In honour of her debut book Nailed It, fashion’s go-to nail artist Marian Newman reflects on the history of nail art, and creates six designs exclusively for Stylist.
Nail art used to be reserved for those who wanted to make a statement. But, as popularity surges and spreads across boutique nail salons and Instagram alike, it’s fast becoming even more of a revolution.
Stylist chats to fashion’s favourite nail master, Marian Newman, about where nail art’s been, where it’s going, and how to overcome that fear of DIYing it.
You’re the person designers like Gareth Pugh and Vivienne Westwood go to when they want to embellish their fashion week collections to the next level. You’ve worked on the talons of Kate Moss and Gisele. If anyone’s the authority on nail art, it’s you.
What’s the history of it?
WAH Nails, started by Sharmadean Reid back in 2009 in East London, pretty much revolutionised nail art. As more and more people jumped on the creative trend, conventional colours like nude and red took a back seat. I remember when Chanel released a deep green shade called ‘Jade’, and suddenly people started embracing more out-there shades because that showed it could be luxury.
With the help of Instagram and Pinterest, nail art is being shared more than ever. Do you think social media is the biggest inspiration for people seeking out nail art?
Social media has changed the world as we know it. When I started my career, social media didn’t exist, so in order to come up with ideas you had to look in magazines, watch films and be inspired by everyday objects.
Now, nail art has totally exploded because of social media – artists with huge followings have their work shared and taken into salons to recreate, just like how people used to cut photos of hairstyles out of magazines. It’s a lot more instant, social media’s like the biggest beauty catalogue.
Celebrities seem to be flaunting nail art more and more now, too. We’ve also seen some killer extensions on the red carpet – would you say the attitude towards fake nails has changed?
Definitely, since they first came on the scene back in the 80s (which were created using clever chemistry) and since the days of the Noughties long square French manicure. That was such a look – they weren’t elegant, but everyone had them.
Now, with UV gel technology and newer, slimmer acrylics, there isn’t such a stigma around false nails. Different shapes, like stiletto and almond and oval, take it away from that WAG chunky thick square territory.
What nails trends do you see emerging? Or is there even such thing as a trend nowadays, as individuality is pretty much dominating as a main beauty trend?
Exactly! I think for nails especially, I wish the word ‘trend’ would go away. Because it’s you that is looking at your hands every day, more than anyone else is. Your nails should please you, and that’s all that matters. The word should evolve.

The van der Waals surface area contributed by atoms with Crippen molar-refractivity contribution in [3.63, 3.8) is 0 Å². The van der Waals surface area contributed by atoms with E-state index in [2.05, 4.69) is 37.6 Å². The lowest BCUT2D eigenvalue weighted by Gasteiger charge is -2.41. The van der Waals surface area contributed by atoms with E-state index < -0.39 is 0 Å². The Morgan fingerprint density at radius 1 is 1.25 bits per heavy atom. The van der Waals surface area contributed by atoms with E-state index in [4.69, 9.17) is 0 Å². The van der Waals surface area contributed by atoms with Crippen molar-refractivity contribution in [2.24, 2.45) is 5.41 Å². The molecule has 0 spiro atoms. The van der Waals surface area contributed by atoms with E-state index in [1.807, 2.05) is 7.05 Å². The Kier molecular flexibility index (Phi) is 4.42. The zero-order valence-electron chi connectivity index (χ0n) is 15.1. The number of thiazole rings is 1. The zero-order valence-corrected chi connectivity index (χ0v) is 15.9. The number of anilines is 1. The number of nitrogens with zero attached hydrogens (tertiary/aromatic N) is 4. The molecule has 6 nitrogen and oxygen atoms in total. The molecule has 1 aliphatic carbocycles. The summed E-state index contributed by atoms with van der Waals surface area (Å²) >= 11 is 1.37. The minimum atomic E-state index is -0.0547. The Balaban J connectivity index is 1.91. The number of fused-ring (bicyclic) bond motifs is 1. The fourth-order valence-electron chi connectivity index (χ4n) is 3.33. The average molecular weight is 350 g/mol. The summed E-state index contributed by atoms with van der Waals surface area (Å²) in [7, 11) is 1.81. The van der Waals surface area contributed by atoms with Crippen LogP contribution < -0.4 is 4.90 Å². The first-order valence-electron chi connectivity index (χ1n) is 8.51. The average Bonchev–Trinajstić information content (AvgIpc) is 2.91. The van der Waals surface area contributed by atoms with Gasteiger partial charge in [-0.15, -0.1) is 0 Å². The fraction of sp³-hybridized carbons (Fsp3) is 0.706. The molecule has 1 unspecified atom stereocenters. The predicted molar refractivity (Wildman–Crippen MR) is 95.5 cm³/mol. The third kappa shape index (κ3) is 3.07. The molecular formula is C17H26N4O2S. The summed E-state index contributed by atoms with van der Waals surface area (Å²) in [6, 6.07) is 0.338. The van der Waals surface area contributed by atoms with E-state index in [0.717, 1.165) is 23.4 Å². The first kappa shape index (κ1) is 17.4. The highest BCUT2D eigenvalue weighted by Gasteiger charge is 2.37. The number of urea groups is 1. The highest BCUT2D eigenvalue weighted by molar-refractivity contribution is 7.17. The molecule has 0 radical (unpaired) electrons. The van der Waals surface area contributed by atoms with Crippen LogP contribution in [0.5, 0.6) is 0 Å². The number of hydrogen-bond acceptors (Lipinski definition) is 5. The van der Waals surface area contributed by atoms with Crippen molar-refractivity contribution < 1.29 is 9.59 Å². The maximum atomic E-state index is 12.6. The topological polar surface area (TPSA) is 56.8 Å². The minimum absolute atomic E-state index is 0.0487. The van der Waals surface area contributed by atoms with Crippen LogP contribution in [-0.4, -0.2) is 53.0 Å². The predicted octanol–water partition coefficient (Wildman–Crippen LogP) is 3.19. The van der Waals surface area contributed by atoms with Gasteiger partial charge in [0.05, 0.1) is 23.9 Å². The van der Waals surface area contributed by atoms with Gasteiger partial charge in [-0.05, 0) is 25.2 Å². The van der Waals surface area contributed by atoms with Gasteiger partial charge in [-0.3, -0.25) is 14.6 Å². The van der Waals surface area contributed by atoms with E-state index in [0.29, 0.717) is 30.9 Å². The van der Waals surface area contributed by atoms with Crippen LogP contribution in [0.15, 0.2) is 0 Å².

We’re bringing looks back from ten years ago, two years ago, looking to the future. It’s a constant cycle. With that being said, I am seeing modern updates on the French manicure, and the negative space trend isn’t going to be over anytime soon - I’ve made some creations for you guys to show how easily it can be done at home.
How to: Paint the nail white, add a red stripe, use a ballpoint pen to add dots of red polish to the edge then go over with a hairpin dipped in white. Add red and white dots on either side with a cocktail stick.
The tool: CND Vinylux in Wildfire, £7.95
How to: Draw a streak onto lacquered nails using nail adhesive and a thin paintbrush. Sprinkle crystals over, shake off the excess, then spread adhesive over the crystals to lock in place.
The tool: Swarovski Crystalpixie Petite Crystals, £19.79
How to: “We’ve come a long way since the chunky square French manicure of the Noughties,” says Newman. Embellish yours with dots in varying shades to modernise.
The tool: Essie Nail Polish in Vanity Fairest, £7.99
How to: Place tape randomly over nail, then fill in with various shades of peach polish, using an eyeliner brush to get into corners. Leave to dry then lift the tape carefully and finish with top coat.
The tool: Elegant Touch Monochrome Nail Art Tape, £3
How to: “The underside of the nail gets overlooked but glitter catches the light as you move,” says Newman. Add glitter polish, a crystal, then tidy with a pointed cotton bud dipped in remover.
The tool: Barry M Nail Paint in Diamond Glitter, £2.99
How to: Paint stems on a base colour, add a clear coat, then three dots of adhesive. Place a UV crystal on each, then use a cocktail stick to seal the edges with adhesive.
The tool: Swarovski Electric Flatback Crystals, £19.99